Clearing the Air
by Daniel Schorr
Houghton Mifflin, 333 pp., $11.95
Daniel Schorr, certain of his peers have always suspected, was the wrong guy in the right place; doing some necessary things, even when he made an ass of himself in the process. Who, after all, can dislike a man called “Killer Schorr” by a professional killer? Schorr became indispensable because so many unpalatable people put him high on their enemies lists.
I remember covering the Church committee for this publication. Schorr came in late one afternoon, bustled past the rest of us to his front (network) seat in the camera’s eye, and ostentatiously opened his large bundle of office mail. Nervy, but natural. It is even nervier of him to open his book protesting that his journalistic ideal was always to remain “the untouched observer, seeing the whole picture because I was not in the picture…. The notion of being the invisible stranger always appealed to me.”
Schorr put himself usefully in the Watergate picture because he was the TV reporter who functioned most like a good newspaper reporter (instead of a photogenic reader of lines, a martinihour idol). Dan Rather asked questions Nixon did not want to hear in the White House; but Schorr used shoe leather as well as abrasiveness. Rather was allowed to mutter pieties on the screen after Nixon’s resignation (he found it a “majestic” speech) while Schorr was kept off the air (a matter that rankled, and helped push him toward later indiscretions).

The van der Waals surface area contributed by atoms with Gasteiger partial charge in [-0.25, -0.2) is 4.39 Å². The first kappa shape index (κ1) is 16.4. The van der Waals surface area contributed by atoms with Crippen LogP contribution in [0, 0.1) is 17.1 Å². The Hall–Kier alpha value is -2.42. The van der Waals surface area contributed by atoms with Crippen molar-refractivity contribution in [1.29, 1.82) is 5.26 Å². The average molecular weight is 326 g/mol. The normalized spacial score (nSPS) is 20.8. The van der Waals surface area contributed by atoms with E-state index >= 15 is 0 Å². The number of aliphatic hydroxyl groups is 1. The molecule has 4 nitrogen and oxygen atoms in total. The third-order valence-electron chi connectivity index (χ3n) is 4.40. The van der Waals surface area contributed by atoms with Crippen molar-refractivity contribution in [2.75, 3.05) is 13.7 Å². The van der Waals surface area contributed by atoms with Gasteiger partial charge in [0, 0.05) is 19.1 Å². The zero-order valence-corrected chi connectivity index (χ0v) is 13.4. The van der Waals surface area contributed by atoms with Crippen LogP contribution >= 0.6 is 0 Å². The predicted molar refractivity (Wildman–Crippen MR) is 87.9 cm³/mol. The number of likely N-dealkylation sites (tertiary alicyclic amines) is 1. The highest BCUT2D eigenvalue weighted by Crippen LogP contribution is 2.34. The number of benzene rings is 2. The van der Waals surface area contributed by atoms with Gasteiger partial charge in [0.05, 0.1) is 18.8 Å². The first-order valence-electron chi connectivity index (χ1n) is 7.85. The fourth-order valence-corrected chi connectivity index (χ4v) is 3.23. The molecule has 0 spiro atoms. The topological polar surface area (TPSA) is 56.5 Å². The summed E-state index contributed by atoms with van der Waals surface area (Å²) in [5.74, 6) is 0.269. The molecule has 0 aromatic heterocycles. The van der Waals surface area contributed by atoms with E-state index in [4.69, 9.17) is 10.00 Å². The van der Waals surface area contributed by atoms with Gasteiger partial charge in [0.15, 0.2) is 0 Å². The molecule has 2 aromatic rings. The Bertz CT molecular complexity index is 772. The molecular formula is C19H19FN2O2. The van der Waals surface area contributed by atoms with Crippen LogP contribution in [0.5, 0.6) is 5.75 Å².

CBS tried to cool off its aggressively hot items, Rather and Schorr, after Watergate—part of that customer-oriented network’s caution. But Schorr grabbed the Church committee and rode it to the revelations of CIA criminality that made Richard Helms, that gentlemanly planner of assassinations, call Schorr a verbal gunman. Schorr deserved his spot in the bright lights, one he so obviously relished. Among other things, he was thumbing his nose at his employers, a spectacle almost always edifying.
What happened, then, so fast? Martyrdom, as this book tries tactfully to suggest? (It is always hard to waft the incense oneself.) Sneak thievery, as his employers obviously concluded? Treason, as certain congressional superpatriots tried to claim? Empty showboating, as even his defenders admitted sotto voce?
The facts are not in dispute. The puzzle is how such different interpretations can arise from them. Schorr asserts or confirms or admits (as the case may be) these basic points:
1) After covering CIA attempts to suppress or censor the Senate (Church) intelligence report, Schorr got a copy of the censored and then suppressed House (Pike) intelligence report. An indirect tip from William Safire made him realize The New York Times did not have the whole report—John Crewdson had just been allowed to read and take notes on a copy of it. Competitive juices started flowing. Schorr writes that he told his wife: “I may just have the only copy of this goddam document in the whole free world.” Note that he defines the free world as the press; but what excites him …
Schorr's Case April 20, 1978